While some robots flipped and fell over, Bridgeport High School students drove their robot to victory Saturday at the University of North Texas Coliseum during the re-installment of the Denton County BEST Robotics competition.
Eleven Denton County schools put their robotics skills to the test Saturday in a daylong competition after spending six weeks designing and constructing a robot meant to simulate picking up trash from the ocean.
This competition was the first local Boosting Engineering Science and Technology Robotics competition since 2013, when the Denton County program was discontinued due to lack of funding.
BEST Robotics Inc. is a nonprofit organization that aims to motivate students to pursue careers in science, technology, engineering and mathematics. DC BEST was re-established this year with the help of a $15,000 grant from the Texas A&M Nuclear Power Institute to UNT.
“[Students are] learning about possibly using robots to clean up the ocean,” said Leticia Anaya, a UNT engineering professor who serves as the director of DC BEST Robotics. “The other thing is using robots to construct reefs and saving wildlife.”
Local schools included the Texas Academy of Math and Science at UNT, Guyer High School, Pilot Point High School and Argyle High School.
Students made the robots over the last six weeks using materials from two kits, Anaya said. The first kit contained materials such as wood and PVC pipes, and the second contained electronic and mechanical components.
“[Students] had a mentor that worked with them after school,” Anaya said. “They got together after school together and brainstormed ideas — how they’re going to go about solving the problem and the challenges they face.”
They also had tools and materials on standby Saturday at the UNT Coliseum just in case something went wrong — multiple robots fell off the ramp throughout the day and were taken back to the table for touch-ups.
While the teams were large, only three students from each team were allowed on the field during competition. Team members had to stay within boundaries outlined in tape to avoid disqualification.
Four teams competed during each match. The teams were given a minute to attach their robot onto wooden ramps a few feet off the ground. Then they had three minutes to drive the robot to the end of their ramp.
On the way to the end, teams could earn points by completing tasks such as picking up a bottle, placing it in a box and raising their box, Anaya said.
One student moved the robot with a remote control, another stood by to catch anything the robot picked up and dropped to place in their box, and the last student stood at the end of the ramp where the robot was supposed to travel.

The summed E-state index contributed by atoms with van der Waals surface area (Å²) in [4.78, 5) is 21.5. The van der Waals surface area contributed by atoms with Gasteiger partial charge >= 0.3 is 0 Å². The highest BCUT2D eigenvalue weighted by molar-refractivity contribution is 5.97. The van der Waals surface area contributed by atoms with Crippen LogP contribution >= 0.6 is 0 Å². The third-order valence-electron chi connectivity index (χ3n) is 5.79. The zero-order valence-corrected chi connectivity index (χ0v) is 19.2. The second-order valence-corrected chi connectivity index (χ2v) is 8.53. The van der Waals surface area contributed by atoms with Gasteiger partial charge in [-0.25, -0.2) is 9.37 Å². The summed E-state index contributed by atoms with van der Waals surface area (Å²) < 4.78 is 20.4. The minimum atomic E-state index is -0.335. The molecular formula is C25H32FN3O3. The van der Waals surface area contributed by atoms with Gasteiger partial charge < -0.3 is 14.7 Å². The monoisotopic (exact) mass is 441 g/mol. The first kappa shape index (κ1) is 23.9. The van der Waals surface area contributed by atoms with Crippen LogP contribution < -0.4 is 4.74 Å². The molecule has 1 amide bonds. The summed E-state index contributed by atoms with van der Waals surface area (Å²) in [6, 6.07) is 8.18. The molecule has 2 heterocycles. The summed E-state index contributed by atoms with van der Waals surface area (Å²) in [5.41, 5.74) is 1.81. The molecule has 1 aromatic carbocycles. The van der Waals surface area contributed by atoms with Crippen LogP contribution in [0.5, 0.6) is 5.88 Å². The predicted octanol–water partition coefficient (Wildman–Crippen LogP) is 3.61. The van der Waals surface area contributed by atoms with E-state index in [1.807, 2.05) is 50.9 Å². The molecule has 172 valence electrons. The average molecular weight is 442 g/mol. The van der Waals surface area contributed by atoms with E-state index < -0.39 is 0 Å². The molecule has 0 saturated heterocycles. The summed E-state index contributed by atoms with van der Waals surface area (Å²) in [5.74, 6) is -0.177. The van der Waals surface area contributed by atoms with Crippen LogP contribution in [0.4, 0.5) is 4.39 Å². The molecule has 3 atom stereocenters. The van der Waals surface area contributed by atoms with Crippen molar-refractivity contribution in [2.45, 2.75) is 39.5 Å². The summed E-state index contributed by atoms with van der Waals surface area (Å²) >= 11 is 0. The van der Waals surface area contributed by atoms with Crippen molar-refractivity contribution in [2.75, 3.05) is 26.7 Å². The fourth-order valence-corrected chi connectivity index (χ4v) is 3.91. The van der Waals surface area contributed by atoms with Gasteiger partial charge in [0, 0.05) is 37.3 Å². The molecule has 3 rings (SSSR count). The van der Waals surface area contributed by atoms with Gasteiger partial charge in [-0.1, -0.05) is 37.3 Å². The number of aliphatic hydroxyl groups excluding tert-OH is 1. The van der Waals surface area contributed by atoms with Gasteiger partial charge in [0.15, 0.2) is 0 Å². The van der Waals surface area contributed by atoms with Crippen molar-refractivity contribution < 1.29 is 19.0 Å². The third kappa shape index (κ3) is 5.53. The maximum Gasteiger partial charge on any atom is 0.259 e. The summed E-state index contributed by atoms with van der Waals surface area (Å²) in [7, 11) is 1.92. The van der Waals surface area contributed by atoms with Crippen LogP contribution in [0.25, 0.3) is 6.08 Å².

UNT engineering students served as referees during the matches. One student was placed at each team corner and another served as the head referee, monitoring everyone.
While robotic performance was a big part of the competition, the schools were competing in five categories total: the engineering notebook, marketing presentation, table display, spirit/sportsmanship and performance.
TAMS team member Amogh Dambal, who has participated in robotics contests before, said he learned more about adaptability and pushing past boundaries.
“It’s been different this year with the robot starting elevated and not on the ground,” Dambal said. “As a team, we had to adapt every part of the technological aspects.”
Another member, Riya Kumar, said the program introduced juniors in TAMS to the robotics field. At the start of the six-week program, she said there were students who did not know how to operate a drill.
Those members are now capable of holding their own in the robotics competition, Kumar said.
Guyer team member Rachel Hughes was one of three students presenting at Guyer’s table.
“Even though [the competition] is a simulated field, it translates to real life,” Hughes said.
The team named their company Guyer Gyre Cleanup Inc. An ocean gyre is a system of rotating ocean currents that will trap any trash that gets in.
“Any trash that gets there stays there,” Hughes said. “A lot of people don’t realize how much trash is in the ocean.”
Miguel Benitez said the team members had their own lab where they could work on their robot. Hughes said this lab is amazing for them because robotics at Guyer started in a garage six years ago.
“[With a new lab we’re] able to gain more members and explore more of the STEM field,” Benitez said. “We have the tools to show [students] how it all works. It helps prepare us for college.”